Birth Control on Main Street: Organizing Clinics in the United States, 1916-1939
This past May, the birth control pill celebrated its fiftieth anniversary. News outlets all over the country covered the story, yet the early years of the birth control movement were seldom mentioned. A lack of academic research has led to the history of the early birth control movement being plagued by misinformation, myth, and appropriation by the right, particularly regarding the history of the movement’s founder, Margaret Sanger.
Birth Control on Main Street by Cathy Moran Hajo seeks to shed light on the history of a movement that was so successful that contraceptive access is something most Americans, even those on the right, take for granted.
It is the suffrage movement that is seen by feminists as the early movement to idealize, yet as Hajo points out, in reality, the birth control movement led to much more meaningful reforms. The birth control movement more directly allowed women to pursue careers and personal goals, greatly improved the health of countless women, increased women’s longevity, and led to societal sexual enlightenment, further equal rights, and allowed women to enhance their roles as mothers and partners.
While Birth Control on Main Street is about the movement as a whole (covering years 1916 to 1939), Hajo recognized the importance of providing a fact-based analysis of Margaret Sanger’s career to give a proper foundation for the rest of the movement’s history. As associate editor at NYU’s Margaret Sanger Papers Project, Hajo is the perfect expert to provide such an exploration.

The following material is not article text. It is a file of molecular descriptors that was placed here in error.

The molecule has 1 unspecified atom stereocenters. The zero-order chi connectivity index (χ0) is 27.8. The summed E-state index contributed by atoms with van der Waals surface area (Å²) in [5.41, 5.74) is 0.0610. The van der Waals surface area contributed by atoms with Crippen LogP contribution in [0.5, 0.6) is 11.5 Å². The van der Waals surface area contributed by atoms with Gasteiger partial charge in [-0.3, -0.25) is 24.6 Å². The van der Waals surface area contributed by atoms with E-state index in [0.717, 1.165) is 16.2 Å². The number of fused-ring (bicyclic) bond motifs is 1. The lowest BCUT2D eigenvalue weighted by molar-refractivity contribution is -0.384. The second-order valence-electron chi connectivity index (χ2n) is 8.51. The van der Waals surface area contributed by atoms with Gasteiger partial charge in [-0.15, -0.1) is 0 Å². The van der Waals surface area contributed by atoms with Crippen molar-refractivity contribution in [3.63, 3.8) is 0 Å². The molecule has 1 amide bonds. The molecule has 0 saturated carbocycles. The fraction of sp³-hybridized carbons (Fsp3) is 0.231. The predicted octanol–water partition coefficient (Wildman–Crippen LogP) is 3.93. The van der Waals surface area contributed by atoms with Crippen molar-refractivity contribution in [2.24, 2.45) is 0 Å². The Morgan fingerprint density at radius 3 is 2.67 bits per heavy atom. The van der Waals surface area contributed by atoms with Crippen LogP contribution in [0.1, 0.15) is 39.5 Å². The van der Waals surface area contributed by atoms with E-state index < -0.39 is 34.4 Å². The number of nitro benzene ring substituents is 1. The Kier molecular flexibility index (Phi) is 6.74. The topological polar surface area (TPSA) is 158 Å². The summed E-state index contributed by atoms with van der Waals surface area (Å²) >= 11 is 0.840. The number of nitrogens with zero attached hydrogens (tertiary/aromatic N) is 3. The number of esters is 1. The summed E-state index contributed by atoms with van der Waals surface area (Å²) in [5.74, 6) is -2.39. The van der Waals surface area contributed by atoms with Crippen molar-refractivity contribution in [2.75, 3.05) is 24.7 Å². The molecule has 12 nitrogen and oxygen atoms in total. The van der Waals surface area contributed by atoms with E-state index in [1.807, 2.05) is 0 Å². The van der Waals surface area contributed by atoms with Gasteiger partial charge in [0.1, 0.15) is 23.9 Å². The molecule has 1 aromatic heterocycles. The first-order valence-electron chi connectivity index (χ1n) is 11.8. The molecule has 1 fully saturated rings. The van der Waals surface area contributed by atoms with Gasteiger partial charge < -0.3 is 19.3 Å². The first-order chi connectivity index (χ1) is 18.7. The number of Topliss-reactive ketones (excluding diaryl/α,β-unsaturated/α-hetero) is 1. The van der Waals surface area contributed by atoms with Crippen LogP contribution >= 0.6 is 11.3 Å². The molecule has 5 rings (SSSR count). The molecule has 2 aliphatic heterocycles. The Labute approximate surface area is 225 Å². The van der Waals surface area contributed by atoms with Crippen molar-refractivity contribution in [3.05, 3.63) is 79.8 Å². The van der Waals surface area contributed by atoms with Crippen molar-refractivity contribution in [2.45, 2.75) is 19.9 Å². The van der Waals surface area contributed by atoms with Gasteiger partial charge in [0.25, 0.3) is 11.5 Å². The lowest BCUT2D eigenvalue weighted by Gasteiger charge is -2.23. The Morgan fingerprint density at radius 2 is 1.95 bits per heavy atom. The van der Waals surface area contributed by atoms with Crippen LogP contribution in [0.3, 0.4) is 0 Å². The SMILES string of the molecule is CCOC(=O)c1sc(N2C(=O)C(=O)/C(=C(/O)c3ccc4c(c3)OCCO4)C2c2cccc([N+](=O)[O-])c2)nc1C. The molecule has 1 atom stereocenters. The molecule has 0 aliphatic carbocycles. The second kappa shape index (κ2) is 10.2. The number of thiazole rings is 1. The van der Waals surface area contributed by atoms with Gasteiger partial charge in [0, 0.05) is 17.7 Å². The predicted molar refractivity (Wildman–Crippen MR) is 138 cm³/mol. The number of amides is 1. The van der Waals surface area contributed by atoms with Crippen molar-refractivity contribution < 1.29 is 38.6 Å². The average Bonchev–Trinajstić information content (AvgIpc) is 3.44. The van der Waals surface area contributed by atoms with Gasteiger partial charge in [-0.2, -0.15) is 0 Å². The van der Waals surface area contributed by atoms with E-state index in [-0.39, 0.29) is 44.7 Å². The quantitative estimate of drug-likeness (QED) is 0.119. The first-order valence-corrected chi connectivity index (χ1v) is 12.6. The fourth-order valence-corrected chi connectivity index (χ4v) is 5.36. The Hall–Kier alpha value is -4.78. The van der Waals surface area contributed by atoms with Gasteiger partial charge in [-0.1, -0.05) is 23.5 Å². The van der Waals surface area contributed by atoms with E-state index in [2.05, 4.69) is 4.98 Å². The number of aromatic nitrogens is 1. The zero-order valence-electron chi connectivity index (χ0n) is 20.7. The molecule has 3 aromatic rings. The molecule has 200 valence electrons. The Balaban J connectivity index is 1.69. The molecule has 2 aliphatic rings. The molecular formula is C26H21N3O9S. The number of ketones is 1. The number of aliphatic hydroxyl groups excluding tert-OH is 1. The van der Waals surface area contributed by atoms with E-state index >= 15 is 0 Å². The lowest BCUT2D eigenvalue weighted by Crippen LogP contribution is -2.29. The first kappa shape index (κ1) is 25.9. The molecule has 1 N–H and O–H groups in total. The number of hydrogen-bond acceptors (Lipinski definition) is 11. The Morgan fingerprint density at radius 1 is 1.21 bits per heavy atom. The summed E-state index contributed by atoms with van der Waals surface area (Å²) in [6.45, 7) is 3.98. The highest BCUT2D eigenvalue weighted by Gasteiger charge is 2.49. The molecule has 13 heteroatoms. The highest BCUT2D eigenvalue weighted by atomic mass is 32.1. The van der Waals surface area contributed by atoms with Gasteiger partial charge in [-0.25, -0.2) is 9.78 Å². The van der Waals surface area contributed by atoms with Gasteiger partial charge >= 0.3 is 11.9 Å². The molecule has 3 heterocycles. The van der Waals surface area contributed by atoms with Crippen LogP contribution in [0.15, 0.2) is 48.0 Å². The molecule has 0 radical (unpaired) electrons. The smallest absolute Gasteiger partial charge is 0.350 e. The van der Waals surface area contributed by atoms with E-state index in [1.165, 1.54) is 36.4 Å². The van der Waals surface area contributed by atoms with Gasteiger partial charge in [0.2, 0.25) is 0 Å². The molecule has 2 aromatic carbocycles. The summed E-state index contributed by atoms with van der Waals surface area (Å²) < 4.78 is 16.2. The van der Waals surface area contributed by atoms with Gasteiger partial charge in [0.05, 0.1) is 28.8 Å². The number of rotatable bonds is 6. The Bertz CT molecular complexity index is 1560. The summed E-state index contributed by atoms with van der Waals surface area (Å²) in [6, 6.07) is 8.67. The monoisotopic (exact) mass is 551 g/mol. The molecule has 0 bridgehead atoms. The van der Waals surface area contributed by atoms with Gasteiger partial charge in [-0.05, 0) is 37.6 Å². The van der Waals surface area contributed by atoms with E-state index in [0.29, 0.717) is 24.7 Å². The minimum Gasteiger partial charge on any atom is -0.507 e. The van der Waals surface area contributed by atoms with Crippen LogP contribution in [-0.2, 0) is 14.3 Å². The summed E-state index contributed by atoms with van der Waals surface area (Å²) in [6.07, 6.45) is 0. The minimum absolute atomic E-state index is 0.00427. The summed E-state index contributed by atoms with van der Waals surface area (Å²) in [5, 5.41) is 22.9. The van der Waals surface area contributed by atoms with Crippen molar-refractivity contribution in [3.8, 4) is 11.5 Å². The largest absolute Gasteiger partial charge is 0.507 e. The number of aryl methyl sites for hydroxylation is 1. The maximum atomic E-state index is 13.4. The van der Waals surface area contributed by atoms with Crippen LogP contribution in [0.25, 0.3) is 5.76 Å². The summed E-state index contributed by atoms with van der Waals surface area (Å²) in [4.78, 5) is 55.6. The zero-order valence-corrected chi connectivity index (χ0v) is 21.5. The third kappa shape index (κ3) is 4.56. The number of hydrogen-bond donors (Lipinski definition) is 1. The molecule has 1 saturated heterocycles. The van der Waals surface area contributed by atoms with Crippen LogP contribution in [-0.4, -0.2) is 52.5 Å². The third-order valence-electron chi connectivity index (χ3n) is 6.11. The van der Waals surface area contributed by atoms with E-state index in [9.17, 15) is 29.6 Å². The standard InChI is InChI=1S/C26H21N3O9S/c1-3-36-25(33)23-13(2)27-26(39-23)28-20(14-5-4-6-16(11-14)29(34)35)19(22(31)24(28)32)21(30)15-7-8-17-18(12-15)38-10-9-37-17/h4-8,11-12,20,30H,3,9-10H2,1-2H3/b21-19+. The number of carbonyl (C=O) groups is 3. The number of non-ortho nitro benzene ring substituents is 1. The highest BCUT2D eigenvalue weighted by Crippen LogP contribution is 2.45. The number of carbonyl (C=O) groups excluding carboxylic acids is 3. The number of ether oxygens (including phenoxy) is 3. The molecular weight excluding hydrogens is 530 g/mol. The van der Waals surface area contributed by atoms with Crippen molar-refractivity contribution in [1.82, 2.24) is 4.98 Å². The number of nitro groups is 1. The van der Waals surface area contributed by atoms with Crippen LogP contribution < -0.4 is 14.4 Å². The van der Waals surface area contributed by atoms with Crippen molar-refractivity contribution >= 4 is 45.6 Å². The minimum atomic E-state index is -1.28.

What is perhaps most important for women to know about the history of the early birth control movement is that it was begun and maintained almost exclusively by laywomen activists. Men dominated the medical establishment at the time and were unsupportive of reforms that would encourage women to have fewer children. Control of the clinics remained with female activists for the first decades of the movement, despite their strong desire to work with medical professionals.
No comprehensive history of the birth control movement would be complete without a frank discussion of eugenics, and Hajo does a great job exploring both the realities of the eugenics movement itself and the actual ideologies that brought some birth control activists to involve themselves with eugenicists, including Sanger. Despite what some radicals on the right may say, for Sanger and most of her colleagues, the eugenic question of what made a woman “fit” to bear children was a question of environment, not race.
According to Hajo, the notion that early birth control activists were concerned with reducing the black population is highly misleading. In reality, states Hajo, the true shortcoming of the movement was neglect of the black population. Instead, the true study and focus should be on the unwillingness of early clinic activists to work with black communities at all. As is now well known, this was a conflict eventually overcome and the women’s movement became the most inclusive of social movements in U.S. history.
If there is one thing that is unknown about the early birth control movement, it is the actual work that went on inside the clinics. Hajo devotes a large part of the book to exploring the exact work, interactions between activists and patients, interactions between activists and birth professionals, the demographics of patients, the attitudes and ideologies of activists, admission requirements, and conflicts between local and national leaders. Birth Control on Main Street is the perfect read for any enthusiast, as well as any feminist activist who wants to know more about the collected history we share with our foremothers.